Cue dogs barking… “That’s enough!” from inside the house. Stomp. Stomp. Stomp. Light comes on, a suspicious face peers through the window near the door. My heart beats a little faster as I paste a smile on my face.
They shuffle outside, trying not to let the cat out as they walk onto their porch in their bare feet. They give me a quizzical look.
“Hi, my name is Zanetta. I’m with Kitty Town Coffee. You placed an order last night, I’m here to deliver it to you.”
I hand them the coffee, and then drive down their hidden driveway that took me 20 minutes of circling their block to find.
I have such a love-hate relationship with deliveries. We do them because, if you live pretty close to our roastery, where we live, or where my husband works, it saves us a couple of bucks. But more than that, we are trying to maintain a more human element to our business. But man, those encounters stress me out.
There is another side to it. I’ve made friends doing this. I’ve driven up to people’s houses in the suburbs, had them invite me into their home for a glass of water and tell me about their story. They show me pictures of their cats, and tell me about the time they traveled to Costa Rica and had “that coffee in the sock”. They ask me how to clean their french press and why the cold brew they made last summer was weak (hint: usually it’s because they tried to make it in the fridge).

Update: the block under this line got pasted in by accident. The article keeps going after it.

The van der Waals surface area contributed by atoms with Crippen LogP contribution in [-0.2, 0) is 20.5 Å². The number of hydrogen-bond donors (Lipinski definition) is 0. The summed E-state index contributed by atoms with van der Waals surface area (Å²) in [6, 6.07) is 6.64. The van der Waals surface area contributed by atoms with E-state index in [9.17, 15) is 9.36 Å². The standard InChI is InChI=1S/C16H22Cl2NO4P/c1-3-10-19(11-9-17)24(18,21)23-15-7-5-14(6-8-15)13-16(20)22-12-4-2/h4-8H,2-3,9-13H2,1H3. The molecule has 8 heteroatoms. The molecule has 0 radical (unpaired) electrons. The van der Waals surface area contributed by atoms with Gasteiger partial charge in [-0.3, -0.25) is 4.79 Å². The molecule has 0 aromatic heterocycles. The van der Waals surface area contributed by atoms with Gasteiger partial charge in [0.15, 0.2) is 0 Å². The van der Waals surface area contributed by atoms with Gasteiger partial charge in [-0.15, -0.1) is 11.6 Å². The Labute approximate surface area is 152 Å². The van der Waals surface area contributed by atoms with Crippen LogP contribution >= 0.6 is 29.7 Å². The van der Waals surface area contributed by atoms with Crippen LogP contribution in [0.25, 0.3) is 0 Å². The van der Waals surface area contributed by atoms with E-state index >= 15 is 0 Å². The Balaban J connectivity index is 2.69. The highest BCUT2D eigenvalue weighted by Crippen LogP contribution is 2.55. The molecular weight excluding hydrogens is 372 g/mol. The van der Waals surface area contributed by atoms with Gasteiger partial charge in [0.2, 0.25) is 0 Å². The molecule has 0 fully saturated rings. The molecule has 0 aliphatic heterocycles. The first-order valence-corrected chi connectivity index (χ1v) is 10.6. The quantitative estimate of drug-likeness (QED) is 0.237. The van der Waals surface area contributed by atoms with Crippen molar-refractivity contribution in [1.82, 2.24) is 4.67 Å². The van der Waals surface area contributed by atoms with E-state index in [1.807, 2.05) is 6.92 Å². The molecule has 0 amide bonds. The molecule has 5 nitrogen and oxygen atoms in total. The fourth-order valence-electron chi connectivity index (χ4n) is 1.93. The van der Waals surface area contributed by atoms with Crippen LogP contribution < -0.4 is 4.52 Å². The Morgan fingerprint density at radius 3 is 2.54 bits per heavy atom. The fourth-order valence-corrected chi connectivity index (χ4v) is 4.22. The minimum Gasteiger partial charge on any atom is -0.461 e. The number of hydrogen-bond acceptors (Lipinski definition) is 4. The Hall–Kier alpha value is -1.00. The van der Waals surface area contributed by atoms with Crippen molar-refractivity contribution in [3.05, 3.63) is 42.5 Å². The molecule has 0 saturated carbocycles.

I don’t know if I’m getting a high monetary return on investment, but to me there is nothing more special in the world than having that human connection. And while I’m still small, I want to get to know as many of the beautiful people who order my coffee as I possibly can. The ones who want to anyway, I get why you might be a little suspicious if you live in the middle of nowhere and some chick in a blue car is driving down your gravel driveway.
When I get to make these connections with people, I am always reminded about how many people feel like they aren’t seen. Sometimes showing up at someones doorstep with coffee, a smile, and a picture of a cat can really make someone feel like they matter.
Even though it’s hard, and sometimes I get the hairy eyeball, and occasionally I’m pretty sure I’m going to get shot, being able to make someone’s day with that little personal touch is always worth that temporary personal discomfort.
Try this out, I promise it’s rewarding. No, I don’t recommend knocking on doors to give strangers coffee if you don’t have a reason to be there. But find ways to go out of your way to connect with people. Strike up a conversation with the person in line behind you at the grocery store. Smile at someone. Compliment someone’s dress. A small act can make a big difference.